Young found that death penalty supporters were more likely to have prejudiced views of blacks -- about a third more likely, he estimates.

He also found that death penalty supporters were nearly twice as likely to say it was worse to let the guilty go than to convict an innocent defendant. Based on other GSS data, Young suggests that this attitude is motivated by a view of human nature that sees people generally as untrustworthy and out to take advantage of others. Those characteristics reinforce each other, he argues, making death penalty juries more conviction-prone, particularly when the defendant is black.

Researchers have provided evidence for years that the criminal justice system isn't infallible. A 1996 study estimated there are about 10,000 "erroneous" convictions a year involving serious crimes listed in the FBI index -- less than a 1 percent overall error rate, but in absolute numbers, a lot of cases. Another researcher found that between 1973 and 1997, one-third of the 6,139 individuals sentenced to death had their convictions overturned later. And exonerations of 13 death row inmates in Illinois between 1977 and 2000 prompted that state's governor, George Ryan (R), to declare a moratorium on executions.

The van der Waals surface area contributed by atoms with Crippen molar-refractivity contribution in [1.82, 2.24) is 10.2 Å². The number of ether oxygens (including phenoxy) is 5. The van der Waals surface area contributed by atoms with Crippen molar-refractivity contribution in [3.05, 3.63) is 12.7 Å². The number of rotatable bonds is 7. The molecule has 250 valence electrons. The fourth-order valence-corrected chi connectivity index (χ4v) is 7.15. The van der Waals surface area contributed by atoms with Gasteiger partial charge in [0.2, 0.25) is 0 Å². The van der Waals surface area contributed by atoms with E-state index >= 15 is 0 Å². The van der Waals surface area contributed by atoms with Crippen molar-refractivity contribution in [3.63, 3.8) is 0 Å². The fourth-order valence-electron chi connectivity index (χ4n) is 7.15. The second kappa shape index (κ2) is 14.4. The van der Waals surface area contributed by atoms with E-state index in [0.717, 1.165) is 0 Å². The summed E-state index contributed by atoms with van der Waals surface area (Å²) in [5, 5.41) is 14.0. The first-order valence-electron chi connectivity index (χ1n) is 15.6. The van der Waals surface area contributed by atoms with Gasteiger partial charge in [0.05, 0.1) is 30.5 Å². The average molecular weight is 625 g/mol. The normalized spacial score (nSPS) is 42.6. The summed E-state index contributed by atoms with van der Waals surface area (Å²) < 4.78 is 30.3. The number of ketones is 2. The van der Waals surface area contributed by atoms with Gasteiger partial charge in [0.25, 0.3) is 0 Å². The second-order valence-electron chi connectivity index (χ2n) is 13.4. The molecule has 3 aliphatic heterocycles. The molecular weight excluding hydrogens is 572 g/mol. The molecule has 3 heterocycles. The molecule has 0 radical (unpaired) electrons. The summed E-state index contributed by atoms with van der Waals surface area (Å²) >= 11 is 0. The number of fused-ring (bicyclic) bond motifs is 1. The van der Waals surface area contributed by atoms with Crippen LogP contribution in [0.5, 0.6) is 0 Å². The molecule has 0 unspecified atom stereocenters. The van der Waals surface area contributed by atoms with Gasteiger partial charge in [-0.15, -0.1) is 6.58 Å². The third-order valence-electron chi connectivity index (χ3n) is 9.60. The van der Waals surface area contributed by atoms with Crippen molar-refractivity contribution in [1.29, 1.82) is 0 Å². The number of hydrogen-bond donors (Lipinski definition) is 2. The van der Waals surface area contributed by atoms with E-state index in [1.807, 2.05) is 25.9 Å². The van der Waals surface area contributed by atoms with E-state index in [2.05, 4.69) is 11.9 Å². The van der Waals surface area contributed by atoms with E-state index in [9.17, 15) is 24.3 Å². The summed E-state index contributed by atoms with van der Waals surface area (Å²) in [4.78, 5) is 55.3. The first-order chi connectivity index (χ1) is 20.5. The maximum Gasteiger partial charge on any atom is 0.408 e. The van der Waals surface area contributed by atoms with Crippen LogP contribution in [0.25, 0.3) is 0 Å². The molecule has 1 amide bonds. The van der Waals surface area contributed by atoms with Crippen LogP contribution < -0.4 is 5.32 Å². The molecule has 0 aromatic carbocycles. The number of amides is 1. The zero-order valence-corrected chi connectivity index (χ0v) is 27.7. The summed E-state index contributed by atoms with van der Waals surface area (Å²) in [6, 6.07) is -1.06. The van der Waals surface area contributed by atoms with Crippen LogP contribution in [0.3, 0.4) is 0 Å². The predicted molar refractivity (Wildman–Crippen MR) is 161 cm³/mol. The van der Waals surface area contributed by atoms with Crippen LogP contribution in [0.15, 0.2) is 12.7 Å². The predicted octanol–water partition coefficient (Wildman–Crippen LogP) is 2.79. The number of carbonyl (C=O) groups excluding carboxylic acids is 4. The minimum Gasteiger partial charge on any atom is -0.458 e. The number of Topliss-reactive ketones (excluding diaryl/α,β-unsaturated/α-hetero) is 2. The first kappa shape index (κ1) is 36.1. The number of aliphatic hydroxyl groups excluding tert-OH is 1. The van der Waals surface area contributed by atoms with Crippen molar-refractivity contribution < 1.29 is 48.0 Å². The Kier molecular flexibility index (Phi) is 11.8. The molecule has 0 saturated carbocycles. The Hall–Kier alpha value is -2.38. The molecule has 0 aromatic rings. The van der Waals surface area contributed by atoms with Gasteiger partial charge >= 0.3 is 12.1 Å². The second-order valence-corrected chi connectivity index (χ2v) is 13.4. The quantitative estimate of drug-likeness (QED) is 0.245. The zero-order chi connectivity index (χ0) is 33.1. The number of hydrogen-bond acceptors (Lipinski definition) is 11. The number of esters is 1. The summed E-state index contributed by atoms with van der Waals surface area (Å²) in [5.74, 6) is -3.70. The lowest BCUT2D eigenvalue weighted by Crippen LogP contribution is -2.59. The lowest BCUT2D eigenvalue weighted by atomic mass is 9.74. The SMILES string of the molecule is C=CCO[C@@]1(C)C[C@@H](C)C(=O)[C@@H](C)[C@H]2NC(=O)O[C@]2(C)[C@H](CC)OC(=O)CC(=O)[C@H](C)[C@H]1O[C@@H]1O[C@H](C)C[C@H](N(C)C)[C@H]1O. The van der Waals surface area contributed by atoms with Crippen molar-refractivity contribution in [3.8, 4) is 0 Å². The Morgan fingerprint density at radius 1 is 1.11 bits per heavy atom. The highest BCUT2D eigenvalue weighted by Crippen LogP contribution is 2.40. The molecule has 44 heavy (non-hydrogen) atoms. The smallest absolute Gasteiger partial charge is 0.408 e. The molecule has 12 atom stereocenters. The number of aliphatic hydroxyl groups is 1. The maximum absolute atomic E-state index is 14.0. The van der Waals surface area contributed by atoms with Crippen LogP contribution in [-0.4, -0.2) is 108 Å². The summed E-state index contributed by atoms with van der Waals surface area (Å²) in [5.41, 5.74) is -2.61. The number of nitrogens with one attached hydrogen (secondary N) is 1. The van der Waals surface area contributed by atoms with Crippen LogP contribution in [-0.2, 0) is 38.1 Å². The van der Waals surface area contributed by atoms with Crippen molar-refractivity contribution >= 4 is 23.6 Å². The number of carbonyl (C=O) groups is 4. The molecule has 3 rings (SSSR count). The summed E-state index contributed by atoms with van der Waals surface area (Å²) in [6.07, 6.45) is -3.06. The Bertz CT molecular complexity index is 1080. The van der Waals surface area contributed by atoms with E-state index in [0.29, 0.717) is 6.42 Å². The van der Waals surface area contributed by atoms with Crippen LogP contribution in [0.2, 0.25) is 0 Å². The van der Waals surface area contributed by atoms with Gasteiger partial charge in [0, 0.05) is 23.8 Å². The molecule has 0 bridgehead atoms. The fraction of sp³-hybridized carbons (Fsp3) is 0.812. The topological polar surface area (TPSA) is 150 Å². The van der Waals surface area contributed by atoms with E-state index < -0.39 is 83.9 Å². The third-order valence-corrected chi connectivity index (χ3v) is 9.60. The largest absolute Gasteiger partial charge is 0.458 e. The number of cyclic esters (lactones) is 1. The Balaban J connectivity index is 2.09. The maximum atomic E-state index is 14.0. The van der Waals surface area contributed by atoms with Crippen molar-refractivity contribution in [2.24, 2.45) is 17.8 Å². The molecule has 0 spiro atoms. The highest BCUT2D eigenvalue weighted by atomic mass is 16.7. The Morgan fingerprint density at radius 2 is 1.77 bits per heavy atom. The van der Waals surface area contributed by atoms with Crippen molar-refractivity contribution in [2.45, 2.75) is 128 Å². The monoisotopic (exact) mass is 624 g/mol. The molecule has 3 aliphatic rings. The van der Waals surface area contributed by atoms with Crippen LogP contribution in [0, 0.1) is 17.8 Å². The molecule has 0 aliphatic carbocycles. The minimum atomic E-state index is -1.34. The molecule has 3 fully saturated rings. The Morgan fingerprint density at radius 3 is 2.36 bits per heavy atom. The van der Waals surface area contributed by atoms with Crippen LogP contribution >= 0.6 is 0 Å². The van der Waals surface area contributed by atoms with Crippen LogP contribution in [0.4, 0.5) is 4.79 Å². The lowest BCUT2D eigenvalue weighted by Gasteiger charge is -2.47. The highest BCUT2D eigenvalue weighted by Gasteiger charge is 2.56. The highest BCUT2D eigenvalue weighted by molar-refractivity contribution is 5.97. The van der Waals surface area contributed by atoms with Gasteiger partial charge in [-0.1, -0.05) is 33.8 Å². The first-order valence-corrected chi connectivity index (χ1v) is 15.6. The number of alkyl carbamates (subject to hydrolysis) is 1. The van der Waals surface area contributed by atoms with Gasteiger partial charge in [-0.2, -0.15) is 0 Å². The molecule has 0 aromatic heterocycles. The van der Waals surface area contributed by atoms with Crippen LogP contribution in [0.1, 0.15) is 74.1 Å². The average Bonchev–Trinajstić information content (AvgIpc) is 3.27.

So what does Young think should be done? He says we might want to leave sentencing decisions to judges or create more balanced juries, either by excluding people who are strongly for or against the death penalty, or by allowing foes of capital punishment to serve, too.

Less Passion, Please

All the talk about how Mel Gibson's movie "The Passion of the Christ" would fan the fires of anti-Semitism may be so much hot air. Instead of inciting anger toward Jewish people, the movie may be reducing religious hostilities, a new poll suggests.

"While the film may have an impact elsewhere in the world, so far 'The Passion of the Christ' is not producing any significant anti-Jewish backlash" here, said Gary Tobin, president of the Institute for Jewish and Community Research in San Francisco, which commissioned the poll.